Blood pressure reading is measured using two numbers, (i.e.120/80mmHg). The "120" number represents the systolic number (peak pressure in the arteries), which is a measurement of the pressure on the artery walls when the heart beats. The "bottom" number is the diastolic number (minimum pressure in the arteries), which is a measurement of the pressure on the artery walls when the heart is resting between beats. As with adults, blood pressure is a variable parameter in children. It varies between individuals and within individuals from day to day and at various times of the day. And the population prevalence of high blood pressure in the young is increasing. Blood pressure between 120/80 and 139/89 is called prehypertension (to denote increased risk of hypertension), and a blood pressure of 140/90 or above is considered hypertension.

How to Prevent Hypertension?
A. Healthy Foods - Healthy Diet
+ Eat less sodium and salt. Salt and sodium can raise the blood pressure significantly.
+ Eat potassium-rich fruits including bananas, prunes, oranges, and cantaloupes. Potassium is called the "un-salt". According to scientists, two bananas a day can help control high blood pressure, offering a cheap alternative to expensive drugs.
+ Foods rich in fiber help you prevent high blood pressure. Eat vegetables like spinach, celery, carrots, alfalfa, mushrooms, lima beans, potatoes, avocados, and broccoli.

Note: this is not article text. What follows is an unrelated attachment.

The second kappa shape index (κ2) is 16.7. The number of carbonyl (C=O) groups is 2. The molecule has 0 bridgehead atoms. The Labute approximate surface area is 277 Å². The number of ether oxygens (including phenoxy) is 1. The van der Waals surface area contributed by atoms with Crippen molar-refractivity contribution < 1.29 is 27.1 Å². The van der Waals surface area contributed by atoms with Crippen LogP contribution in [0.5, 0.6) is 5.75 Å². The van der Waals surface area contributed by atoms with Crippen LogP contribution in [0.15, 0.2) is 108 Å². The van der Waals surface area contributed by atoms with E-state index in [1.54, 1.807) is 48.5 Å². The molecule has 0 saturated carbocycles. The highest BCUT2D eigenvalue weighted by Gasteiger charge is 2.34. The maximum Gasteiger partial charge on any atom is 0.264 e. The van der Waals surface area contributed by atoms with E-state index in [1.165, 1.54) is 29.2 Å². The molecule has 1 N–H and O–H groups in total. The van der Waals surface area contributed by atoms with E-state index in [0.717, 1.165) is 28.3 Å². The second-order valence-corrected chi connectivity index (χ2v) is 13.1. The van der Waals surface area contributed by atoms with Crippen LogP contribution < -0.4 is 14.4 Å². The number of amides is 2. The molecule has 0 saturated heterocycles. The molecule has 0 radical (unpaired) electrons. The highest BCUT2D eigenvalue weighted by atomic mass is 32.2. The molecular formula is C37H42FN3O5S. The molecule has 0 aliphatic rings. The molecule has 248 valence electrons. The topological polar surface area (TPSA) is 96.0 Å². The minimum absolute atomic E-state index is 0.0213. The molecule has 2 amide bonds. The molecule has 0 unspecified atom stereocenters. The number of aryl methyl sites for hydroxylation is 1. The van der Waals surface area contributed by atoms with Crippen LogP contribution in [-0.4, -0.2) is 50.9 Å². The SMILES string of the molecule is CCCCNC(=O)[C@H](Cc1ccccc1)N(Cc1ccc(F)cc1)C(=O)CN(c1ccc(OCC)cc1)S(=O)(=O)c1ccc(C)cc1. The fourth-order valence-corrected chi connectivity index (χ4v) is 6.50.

+ Avoid saturated fats, as this will raise your cholesterol. It is usually found in red meats, butter, palm oil or ghee. High blood cholesterol can narrow arteries and make you more prone to hypertension. Polyunsaturated fats and monounsaturated fats will help to lower your cholesterol level. They can be found in olive oil, rapeseed oil or sunflower seeds oil. Most of the fat in pistachios is also unsaturated fat which is good for health.

B. Lifestyle Changes
+ Avoid smoking. You must stop smoking immediately.
+ 8 hours of sleep per night. Adults typically need between seven and nine hours of sleep. Short sleep duration was linked to a new diagnosis of high blood pressure.
+ Reduce your stress. Stress has been shown to increase symptoms of hypertension.
+ Exercise regularly. It lowers blood pressure and prevents hypertension.

1. Check your blood pressure and pulse regularly. If symptoms persist, consult a doctor.
2. Eating too much salt and being overweight greatly increase the odds for getting hypertension.
3. If you have diabetes, keep your blood sugar under control.
4. If you have Family history with hypertension, you are more likely to suffer from this disease. You will need to be even more diligent in checking your blood pressure.
5. Check your cholesterol once a year. High blood cholesterol can narrow arteries and make you more prone to hypertension.
6. Lack of sleep can increase risk of High Blood Pressure. According to scientists, sleep allows the heart to slow down and blood pressure to drop for a significant part of the day.
7. If you are overweight, Lose weight! Stop eating junk foods. Exercise regularly. A prerequisite for the manifestation of overweight is - relative to the physical activity – a too high caloric intake. However, Generally acceptable recommendations regarding the daily caloric intake appear not to be justified, since there is an inter-individual variability in food utilization and resting metabolism.